New Zealand may not have warmed at all in the past 100 years, according to a peer-reviewed paper published in the international science journal, Environmental Modeling & Assessment.
The paper, “A Reanalysis of Long-Term Surface Air Temperature Trends in New Zealand,” by New Zealand authors, Chris De Freitas, Bob Dedekind and Barry Brill, covered the period 1909-2009. It shows an increase of 0.28 degrees C, +/- 0.29 degrees/century, compared with the current official NIWA 7-station (7SS) series showing an increase of nearly 1 degree C.
The government must take this new finding into account in future climate policy development, says Prof Robert M. Carter, a graduate of Otago University and Honorary Fellow of the Royal Society of New Zealand.
Professor Carter explains:
“To place a rate of warming of 0.28 deg. C in context, extensive geological data sets show that rates of temperature change have varied naturally by up to plus and minus 2.5 deg. C/century during the last 10,000 years (i.e., through the interglacial warm period that we currently live in). In other words, pre-historic rates of natural change exceeded the warming in New Zealand over the last century by as much as 10 times.
“Furthermore, the margin for error associated with de Freitas et al.’s warming estimate is plus or minus 0.29 deg. C/century. In other words, statistically, this is indistinguishable from no warming at all in New Zealand over the last 100 years.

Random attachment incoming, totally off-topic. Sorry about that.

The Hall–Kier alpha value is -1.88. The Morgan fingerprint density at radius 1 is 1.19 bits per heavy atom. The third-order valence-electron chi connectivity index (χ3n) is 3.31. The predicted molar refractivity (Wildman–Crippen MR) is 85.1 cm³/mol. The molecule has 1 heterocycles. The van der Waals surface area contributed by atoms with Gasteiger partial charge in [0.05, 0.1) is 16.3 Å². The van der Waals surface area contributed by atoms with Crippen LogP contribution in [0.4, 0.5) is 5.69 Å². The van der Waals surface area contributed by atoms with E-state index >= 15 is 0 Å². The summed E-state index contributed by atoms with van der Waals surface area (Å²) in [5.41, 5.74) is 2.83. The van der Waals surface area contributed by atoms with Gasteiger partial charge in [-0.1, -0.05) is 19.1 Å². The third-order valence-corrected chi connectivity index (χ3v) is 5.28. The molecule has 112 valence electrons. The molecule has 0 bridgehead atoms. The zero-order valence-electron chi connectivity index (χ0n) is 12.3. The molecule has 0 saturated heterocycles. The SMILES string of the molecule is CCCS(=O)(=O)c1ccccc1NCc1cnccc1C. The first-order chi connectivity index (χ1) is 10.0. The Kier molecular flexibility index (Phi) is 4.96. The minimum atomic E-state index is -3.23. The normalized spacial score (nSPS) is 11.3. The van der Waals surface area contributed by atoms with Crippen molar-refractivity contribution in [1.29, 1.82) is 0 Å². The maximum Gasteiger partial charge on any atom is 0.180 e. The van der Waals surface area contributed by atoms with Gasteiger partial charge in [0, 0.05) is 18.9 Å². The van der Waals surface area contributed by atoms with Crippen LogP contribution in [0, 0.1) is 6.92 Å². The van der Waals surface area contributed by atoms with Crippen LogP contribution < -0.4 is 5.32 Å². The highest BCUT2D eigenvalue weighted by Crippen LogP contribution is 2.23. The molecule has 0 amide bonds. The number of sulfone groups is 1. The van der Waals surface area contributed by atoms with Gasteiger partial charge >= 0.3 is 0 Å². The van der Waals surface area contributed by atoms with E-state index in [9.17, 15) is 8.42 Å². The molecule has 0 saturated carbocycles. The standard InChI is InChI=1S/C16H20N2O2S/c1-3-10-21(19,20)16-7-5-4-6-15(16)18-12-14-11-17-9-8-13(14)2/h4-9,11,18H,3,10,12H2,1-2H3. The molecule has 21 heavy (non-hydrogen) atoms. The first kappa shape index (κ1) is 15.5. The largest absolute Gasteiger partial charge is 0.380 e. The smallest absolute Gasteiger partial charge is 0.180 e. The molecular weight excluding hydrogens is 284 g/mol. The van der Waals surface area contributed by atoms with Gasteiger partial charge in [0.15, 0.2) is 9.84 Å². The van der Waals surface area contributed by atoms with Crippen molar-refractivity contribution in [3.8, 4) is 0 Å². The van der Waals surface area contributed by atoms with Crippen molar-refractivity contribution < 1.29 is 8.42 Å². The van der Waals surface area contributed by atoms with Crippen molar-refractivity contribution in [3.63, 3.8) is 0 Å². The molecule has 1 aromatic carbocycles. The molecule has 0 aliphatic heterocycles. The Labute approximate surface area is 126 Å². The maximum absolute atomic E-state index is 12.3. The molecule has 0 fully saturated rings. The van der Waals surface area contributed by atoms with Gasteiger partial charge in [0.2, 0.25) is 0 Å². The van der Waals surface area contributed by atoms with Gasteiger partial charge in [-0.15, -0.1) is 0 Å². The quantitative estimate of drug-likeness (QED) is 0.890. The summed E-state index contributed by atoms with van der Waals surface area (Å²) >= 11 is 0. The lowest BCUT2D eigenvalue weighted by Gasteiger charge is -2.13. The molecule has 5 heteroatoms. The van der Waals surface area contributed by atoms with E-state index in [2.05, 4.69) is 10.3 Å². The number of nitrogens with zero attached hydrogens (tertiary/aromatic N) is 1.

In 1980, Dr M.J. Salinger applied a new statistical technique of homogenisation to the period of New Zealand record between 1853 and 1975, using data from seven geographically spread observing stations. This seven-station series (7SS) showed a rate of warming of about 1 deg. C/century, a figure that has been widely factored into climate policy determinations in New Zealand.
In this new paper, the authors have undertaken an updated reanalysis of the 7SS record. They say they have followed strictly the statistical technique pioneered by Salinger (as published in a paper by Rhoades & Salinger in 1993), though incorporating subsequent data corrections identified in the scientific literature, and provide a detailed schedule of the adjustments that were made in their analysis.
The full paper can be read here.